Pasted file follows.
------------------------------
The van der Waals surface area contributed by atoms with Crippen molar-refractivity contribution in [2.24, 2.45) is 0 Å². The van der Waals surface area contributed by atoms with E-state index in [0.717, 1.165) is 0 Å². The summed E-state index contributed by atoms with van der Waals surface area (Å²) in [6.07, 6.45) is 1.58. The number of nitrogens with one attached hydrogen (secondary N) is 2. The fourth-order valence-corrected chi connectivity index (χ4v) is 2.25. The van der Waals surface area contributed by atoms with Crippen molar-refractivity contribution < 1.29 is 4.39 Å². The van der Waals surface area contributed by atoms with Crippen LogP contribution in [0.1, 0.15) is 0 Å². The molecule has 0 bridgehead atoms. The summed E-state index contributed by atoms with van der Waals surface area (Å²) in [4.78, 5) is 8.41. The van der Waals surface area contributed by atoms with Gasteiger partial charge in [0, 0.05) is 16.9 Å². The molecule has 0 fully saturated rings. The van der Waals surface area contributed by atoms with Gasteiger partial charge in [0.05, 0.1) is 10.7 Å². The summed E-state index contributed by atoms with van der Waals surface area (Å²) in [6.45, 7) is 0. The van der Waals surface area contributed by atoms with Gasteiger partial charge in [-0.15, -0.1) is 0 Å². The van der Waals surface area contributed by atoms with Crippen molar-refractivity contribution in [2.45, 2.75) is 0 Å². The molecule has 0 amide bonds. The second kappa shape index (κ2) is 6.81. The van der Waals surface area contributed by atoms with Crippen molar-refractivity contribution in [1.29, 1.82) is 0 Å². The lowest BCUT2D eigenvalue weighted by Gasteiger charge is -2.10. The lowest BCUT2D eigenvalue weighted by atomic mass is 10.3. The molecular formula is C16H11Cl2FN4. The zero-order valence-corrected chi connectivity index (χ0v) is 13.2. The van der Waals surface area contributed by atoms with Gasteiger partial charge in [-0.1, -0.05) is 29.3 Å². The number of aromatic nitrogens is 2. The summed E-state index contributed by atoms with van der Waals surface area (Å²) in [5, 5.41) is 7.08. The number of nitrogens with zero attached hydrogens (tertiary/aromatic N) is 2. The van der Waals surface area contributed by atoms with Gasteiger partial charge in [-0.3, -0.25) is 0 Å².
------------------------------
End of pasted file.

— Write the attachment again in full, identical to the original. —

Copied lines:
The van der Waals surface area contributed by atoms with Crippen molar-refractivity contribution in [2.24, 2.45) is 0 Å². The van der Waals surface area contributed by atoms with E-state index in [0.717, 1.165) is 0 Å². The summed E-state index contributed by atoms with van der Waals surface area (Å²) in [6.07, 6.45) is 1.58. The number of nitrogens with one attached hydrogen (secondary N) is 2. The fourth-order valence-corrected chi connectivity index (χ4v) is 2.25. The van der Waals surface area contributed by atoms with Crippen molar-refractivity contribution < 1.29 is 4.39 Å². The van der Waals surface area contributed by atoms with Crippen LogP contribution in [0.1, 0.15) is 0 Å². The molecule has 0 bridgehead atoms. The summed E-state index contributed by atoms with van der Waals surface area (Å²) in [4.78, 5) is 8.41. The van der Waals surface area contributed by atoms with Gasteiger partial charge in [0, 0.05) is 16.9 Å². The molecule has 0 fully saturated rings. The van der Waals surface area contributed by atoms with Gasteiger partial charge in [0.05, 0.1) is 10.7 Å². The summed E-state index contributed by atoms with van der Waals surface area (Å²) in [6.45, 7) is 0. The van der Waals surface area contributed by atoms with Gasteiger partial charge in [-0.15, -0.1) is 0 Å². The van der Waals surface area contributed by atoms with Crippen molar-refractivity contribution in [2.45, 2.75) is 0 Å². The molecule has 0 amide bonds. The second kappa shape index (κ2) is 6.81. The van der Waals surface area contributed by atoms with Crippen molar-refractivity contribution in [1.29, 1.82) is 0 Å². The lowest BCUT2D eigenvalue weighted by Gasteiger charge is -2.10. The lowest BCUT2D eigenvalue weighted by atomic mass is 10.3. The molecular formula is C16H11Cl2FN4. The zero-order valence-corrected chi connectivity index (χ0v) is 13.2. The van der Waals surface area contributed by atoms with Gasteiger partial charge in [-0.1, -0.05) is 29.3 Å². The number of aromatic nitrogens is 2. The summed E-state index contributed by atoms with van der Waals surface area (Å²) in [5, 5.41) is 7.08. The number of nitrogens with zero attached hydrogens (tertiary/aromatic N) is 2. The van der Waals surface area contributed by atoms with Gasteiger partial charge in [-0.3, -0.25) is 0 Å².